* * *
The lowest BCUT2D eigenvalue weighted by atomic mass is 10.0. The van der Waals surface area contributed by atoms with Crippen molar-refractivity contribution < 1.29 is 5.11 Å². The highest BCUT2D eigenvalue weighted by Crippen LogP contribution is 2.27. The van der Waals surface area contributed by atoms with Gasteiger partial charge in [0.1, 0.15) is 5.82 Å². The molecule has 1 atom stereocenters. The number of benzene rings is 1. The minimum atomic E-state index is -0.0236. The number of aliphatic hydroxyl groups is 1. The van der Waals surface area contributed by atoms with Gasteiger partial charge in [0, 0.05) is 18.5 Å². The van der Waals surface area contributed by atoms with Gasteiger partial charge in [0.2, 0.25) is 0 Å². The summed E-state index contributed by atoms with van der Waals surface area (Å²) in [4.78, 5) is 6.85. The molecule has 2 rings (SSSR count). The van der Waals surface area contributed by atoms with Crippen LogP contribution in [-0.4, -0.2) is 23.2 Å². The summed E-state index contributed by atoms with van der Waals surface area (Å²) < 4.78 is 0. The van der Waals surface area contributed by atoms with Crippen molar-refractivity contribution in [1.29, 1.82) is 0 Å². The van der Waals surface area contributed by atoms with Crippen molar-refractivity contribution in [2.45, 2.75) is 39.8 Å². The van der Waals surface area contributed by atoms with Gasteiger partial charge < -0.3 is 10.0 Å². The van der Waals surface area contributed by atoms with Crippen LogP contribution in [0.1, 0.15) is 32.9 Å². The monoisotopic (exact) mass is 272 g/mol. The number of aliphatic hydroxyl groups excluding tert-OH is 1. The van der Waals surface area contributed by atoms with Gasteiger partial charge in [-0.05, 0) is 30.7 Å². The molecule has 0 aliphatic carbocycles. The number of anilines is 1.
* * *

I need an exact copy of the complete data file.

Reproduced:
The lowest BCUT2D eigenvalue weighted by atomic mass is 10.0. The van der Waals surface area contributed by atoms with Crippen molar-refractivity contribution < 1.29 is 5.11 Å². The highest BCUT2D eigenvalue weighted by Crippen LogP contribution is 2.27. The van der Waals surface area contributed by atoms with Gasteiger partial charge in [0.1, 0.15) is 5.82 Å². The molecule has 1 atom stereocenters. The number of benzene rings is 1. The minimum atomic E-state index is -0.0236. The number of aliphatic hydroxyl groups is 1. The van der Waals surface area contributed by atoms with Gasteiger partial charge in [0, 0.05) is 18.5 Å². The van der Waals surface area contributed by atoms with Gasteiger partial charge in [0.2, 0.25) is 0 Å². The summed E-state index contributed by atoms with van der Waals surface area (Å²) in [4.78, 5) is 6.85. The molecule has 2 rings (SSSR count). The van der Waals surface area contributed by atoms with Crippen LogP contribution in [-0.4, -0.2) is 23.2 Å². The summed E-state index contributed by atoms with van der Waals surface area (Å²) < 4.78 is 0. The van der Waals surface area contributed by atoms with Crippen molar-refractivity contribution in [1.29, 1.82) is 0 Å². The van der Waals surface area contributed by atoms with Crippen molar-refractivity contribution in [2.45, 2.75) is 39.8 Å². The van der Waals surface area contributed by atoms with Gasteiger partial charge < -0.3 is 10.0 Å². The van der Waals surface area contributed by atoms with Crippen LogP contribution in [0.1, 0.15) is 32.9 Å². The monoisotopic (exact) mass is 272 g/mol. The number of aliphatic hydroxyl groups excluding tert-OH is 1. The van der Waals surface area contributed by atoms with Gasteiger partial charge in [-0.05, 0) is 30.7 Å². The molecule has 0 aliphatic carbocycles. The number of anilines is 1.